Hotel Boutique de Sucre is located in the heart of Quito's El Centro, the historic area which like in Cuenca is recognized by UNESCO as an historical preservation area. The hotel was very clean and well kept. It has the furnishings identified with a traditional Ecuadorian hotel. As I began to explore it, the hotel was bigger than I first imagined. The lobby was attractive, and had overhanging balconies encircling it. Throughout the hotel and in the rooms were rich, heavy, beautifully carved doors and closet cabinetry. The hotel had many large paintings on display throughout its foyers and guestrooms, which were also available for purchase. The guestroom draperies were of a traditional style with the multi-layered cornices (panels) at the top of the draperies. The floor in my room appeared to be a wood similar to parquet. I had a very comfortable double bed, with the usual amenities of phone, T.V., hairdryer, WIFI, and a luggage rack. The bathroom was beautiful with very nice ceramic tile that looked like an Italian marble design which went up about a third of all the walls. There is no bathtub; but a large shower, glass-enclosed, which is spacious enough to have a party of three or four, if anyone is so inclined. The tub and sink appear to be relatively new. Included in the price of the room was a buffet breakfast, which included having your eggs prepared as you like them. The hotel is also protected with a gate over its initial entrance. One had to ring for the gate to open. The rooms are sound proof, and the hotel itself was extraordinarily quiet during the day. I thought only three or four people were staying there. However between 8:00 p.m. and 10:00 p.m., I was amazed at how many people were entering from their evening activities. Since my WIFI connection could not be made from my room, I had to sit in the lobby area to make connectivity.
Hanging out in the hotel lobby was also a great way to make connectivity with people as well. I met a lady from Hawaii whose brother is a doctor and has his own health center and blog. The two of us ate Chinese for dinner. There was a young doctor from the states, who was quite knowledgeable of about many things, and he and his family have done a great deal of traveling. He was doing some kind of emergency work in various hospitals. I also met a fellow from North Carolina, who can you guess, is thinking of retiring to Ecuador. Terry Fenny will be arriving in Cuenca this Sunday for about four days. Maybe, you will meet him if you are at the Gringo Night this upcoming Tuesday at the Italian restaurant. Terry lived in Quito fifty years ago, but so far not one thing looks familiar to him. Terry will be staying at the Santa Monica Hotel in Cuenca, since I knew nothing about it; I was no help to him there.
The best feature for me about Hotel Boutique was the location of the breakfast buffet. The room was on the top floor and had a beautiful view of a nearby church steeple and clock tower. From another vista one had a close up view of the large statue of the Blessed Virgin with wings, which was the first time I had ever seen Mary represented with wings like an angel. Her statue is on a high hill top and hovers over the city of Quito as its protector.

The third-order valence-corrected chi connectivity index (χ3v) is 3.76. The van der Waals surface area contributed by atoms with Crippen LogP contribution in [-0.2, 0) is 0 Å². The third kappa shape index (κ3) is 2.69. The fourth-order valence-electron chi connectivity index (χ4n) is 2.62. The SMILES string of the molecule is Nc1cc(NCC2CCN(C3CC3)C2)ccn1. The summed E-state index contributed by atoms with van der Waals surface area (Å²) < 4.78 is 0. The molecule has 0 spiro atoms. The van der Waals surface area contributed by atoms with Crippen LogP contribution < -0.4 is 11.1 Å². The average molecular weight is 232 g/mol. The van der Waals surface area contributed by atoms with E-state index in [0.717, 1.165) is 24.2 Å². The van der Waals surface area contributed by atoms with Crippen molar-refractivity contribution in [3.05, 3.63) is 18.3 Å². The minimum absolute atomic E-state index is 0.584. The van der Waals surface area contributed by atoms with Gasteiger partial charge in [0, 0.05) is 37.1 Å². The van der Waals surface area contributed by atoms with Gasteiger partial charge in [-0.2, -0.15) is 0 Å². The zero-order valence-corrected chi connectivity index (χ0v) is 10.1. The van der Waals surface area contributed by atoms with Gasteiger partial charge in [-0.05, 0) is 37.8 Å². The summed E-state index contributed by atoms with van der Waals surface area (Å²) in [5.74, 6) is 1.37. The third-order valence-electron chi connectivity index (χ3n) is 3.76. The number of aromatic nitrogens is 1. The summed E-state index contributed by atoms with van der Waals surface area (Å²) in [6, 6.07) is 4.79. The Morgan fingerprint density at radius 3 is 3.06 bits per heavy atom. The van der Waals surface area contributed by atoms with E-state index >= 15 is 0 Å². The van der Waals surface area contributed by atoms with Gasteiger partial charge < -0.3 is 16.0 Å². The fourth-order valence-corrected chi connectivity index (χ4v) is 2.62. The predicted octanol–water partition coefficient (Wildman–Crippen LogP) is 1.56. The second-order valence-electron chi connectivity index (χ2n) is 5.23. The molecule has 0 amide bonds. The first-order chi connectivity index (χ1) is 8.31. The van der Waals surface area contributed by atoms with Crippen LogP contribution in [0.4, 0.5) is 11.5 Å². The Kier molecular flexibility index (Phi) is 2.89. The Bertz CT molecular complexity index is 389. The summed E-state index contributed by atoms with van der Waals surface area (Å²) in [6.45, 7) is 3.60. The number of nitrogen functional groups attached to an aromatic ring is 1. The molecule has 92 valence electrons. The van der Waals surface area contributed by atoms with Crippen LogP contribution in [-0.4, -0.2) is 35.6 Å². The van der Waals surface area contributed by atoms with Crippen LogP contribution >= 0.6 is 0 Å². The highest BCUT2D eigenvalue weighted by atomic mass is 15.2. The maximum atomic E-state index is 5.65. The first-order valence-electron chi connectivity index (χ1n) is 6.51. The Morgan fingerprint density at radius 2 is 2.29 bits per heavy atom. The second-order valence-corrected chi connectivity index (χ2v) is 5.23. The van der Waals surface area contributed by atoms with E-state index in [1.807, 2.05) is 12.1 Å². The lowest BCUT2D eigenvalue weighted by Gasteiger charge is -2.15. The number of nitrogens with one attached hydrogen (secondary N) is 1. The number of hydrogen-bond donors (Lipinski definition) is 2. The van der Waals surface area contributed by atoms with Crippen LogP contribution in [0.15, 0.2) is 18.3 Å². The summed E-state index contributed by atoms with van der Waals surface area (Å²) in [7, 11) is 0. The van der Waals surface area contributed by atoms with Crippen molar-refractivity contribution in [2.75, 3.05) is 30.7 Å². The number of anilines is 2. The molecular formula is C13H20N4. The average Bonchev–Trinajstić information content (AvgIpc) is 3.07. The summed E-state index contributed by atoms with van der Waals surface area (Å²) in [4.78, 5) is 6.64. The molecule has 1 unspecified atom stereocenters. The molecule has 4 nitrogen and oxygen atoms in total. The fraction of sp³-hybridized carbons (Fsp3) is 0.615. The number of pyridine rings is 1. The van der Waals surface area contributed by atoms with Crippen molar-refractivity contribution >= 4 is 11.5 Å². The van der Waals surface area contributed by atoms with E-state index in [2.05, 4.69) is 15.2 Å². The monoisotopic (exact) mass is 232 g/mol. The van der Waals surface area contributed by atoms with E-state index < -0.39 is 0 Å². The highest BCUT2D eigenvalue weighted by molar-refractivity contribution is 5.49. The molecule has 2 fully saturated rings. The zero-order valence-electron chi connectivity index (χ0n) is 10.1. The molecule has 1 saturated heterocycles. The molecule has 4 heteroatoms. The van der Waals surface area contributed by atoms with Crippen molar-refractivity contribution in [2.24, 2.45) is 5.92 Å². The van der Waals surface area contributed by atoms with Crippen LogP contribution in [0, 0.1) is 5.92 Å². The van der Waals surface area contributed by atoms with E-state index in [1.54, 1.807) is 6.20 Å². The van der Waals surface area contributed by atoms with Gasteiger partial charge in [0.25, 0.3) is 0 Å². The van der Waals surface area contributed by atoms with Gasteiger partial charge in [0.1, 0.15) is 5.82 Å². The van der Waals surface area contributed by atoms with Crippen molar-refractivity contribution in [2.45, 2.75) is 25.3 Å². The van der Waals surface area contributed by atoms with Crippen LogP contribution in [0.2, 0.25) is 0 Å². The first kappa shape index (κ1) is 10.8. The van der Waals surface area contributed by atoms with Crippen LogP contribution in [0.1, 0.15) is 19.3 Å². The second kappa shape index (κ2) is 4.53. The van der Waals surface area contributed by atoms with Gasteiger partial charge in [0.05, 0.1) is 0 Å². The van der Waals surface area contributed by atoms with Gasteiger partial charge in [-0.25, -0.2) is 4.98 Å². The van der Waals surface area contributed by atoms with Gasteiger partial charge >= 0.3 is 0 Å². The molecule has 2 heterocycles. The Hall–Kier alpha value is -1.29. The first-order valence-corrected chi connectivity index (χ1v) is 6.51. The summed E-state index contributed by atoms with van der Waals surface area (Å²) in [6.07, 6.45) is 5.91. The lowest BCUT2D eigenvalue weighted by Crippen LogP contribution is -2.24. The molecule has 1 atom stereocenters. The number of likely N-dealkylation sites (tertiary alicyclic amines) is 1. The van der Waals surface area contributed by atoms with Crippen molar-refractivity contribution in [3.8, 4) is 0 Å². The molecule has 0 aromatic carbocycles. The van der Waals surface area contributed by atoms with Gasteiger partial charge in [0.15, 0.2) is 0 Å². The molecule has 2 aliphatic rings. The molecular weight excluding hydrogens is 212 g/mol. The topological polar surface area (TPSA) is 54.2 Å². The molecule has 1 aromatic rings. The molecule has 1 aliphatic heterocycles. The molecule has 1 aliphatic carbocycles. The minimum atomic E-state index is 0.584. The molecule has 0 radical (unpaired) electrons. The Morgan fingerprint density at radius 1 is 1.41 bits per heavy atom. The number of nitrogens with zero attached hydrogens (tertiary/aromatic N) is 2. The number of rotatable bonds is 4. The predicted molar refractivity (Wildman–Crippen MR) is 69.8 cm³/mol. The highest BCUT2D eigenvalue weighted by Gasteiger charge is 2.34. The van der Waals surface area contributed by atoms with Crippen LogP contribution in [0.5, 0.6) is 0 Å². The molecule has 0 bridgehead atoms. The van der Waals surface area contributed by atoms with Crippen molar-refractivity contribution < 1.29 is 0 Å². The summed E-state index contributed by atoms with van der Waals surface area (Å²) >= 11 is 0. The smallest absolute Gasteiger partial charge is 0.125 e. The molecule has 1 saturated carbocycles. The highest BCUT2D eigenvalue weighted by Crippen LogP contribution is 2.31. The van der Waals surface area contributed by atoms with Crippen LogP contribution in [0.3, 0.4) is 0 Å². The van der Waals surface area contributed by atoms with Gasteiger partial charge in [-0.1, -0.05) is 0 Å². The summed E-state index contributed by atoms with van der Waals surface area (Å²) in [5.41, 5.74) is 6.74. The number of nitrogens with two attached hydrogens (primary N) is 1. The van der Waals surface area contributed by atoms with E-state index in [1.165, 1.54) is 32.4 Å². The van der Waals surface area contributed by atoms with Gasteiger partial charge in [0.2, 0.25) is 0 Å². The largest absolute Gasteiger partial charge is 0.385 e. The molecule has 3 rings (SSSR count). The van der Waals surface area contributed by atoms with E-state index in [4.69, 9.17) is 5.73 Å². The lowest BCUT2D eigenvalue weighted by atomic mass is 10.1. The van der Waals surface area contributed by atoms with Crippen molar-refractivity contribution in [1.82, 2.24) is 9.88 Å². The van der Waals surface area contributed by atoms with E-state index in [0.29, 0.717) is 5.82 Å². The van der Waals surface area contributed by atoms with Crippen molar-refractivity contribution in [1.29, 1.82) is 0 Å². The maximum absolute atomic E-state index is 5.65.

What where the negatives about the hotel? Well, like anything, it’s a question of what your budget can afford and what you are accustomed to in the way of amenities. The price was approximately $55.00 a night. First, don’t expect to be greeted by a doorman ready to help you with your baggage. The hotel clerk did help me with my luggage to my room once I managed to get everything to the check-in counter. There were no elevators in the hotel, but there were three floors. On my departure, I called for a “bell-hop” to assist me with my luggage. A young man who appeared to be a teenager responded. I had seen him doing plaster work and other odd jobs in the hotel. I had the feeling he was “volunteered” to bring my bags down. I had to give him a good tip. Each of the two big bags of luggage weighed about as much as he did. He smiled and looked very proud of himself that he had accomplished his task. Whether the tip will be enough to cover his hernia surgery is another question.
The lighting in the rooms and the bathrooms could be brighter. The sink had no vanity, but there were racks above the toilet where toiletries could be placed. Besides the fact that my WIFI would not connect, there was no desk or table in the guest rooms. There was a nice arm chair, but that was it. Finally with all the spacious closet space, which included a safe for personal possessions, there were no hangers in the closet. Certainly the lack of hangers is a minor expense that could readily be remedied.
When I arrived in Quito I was exhausted. I was to meet with Gabriela Espinosa at 11:00 a.m., but she was delayed at immigration, so I was asked to come back in an hour. I walked around for twenty minutes, and then I stopped at an upper floor open terrace restaurant about a block from Gabriela’s office. The restaurant was owned by a Spaniard from Seville, who has lived in Quito for eight years. I ordered a hamburger. I was not expecting much considering what beef generally tastes like in Ecuador. Was I ever surprised. It was exceptionally good, and put most hamburgers back home to shame. Being the lunch hour, the restaurant was attracting a large number of high school students. They were loud, but in a friendly, conversational kind of way. No hijinks. Just kids enjoying their time together.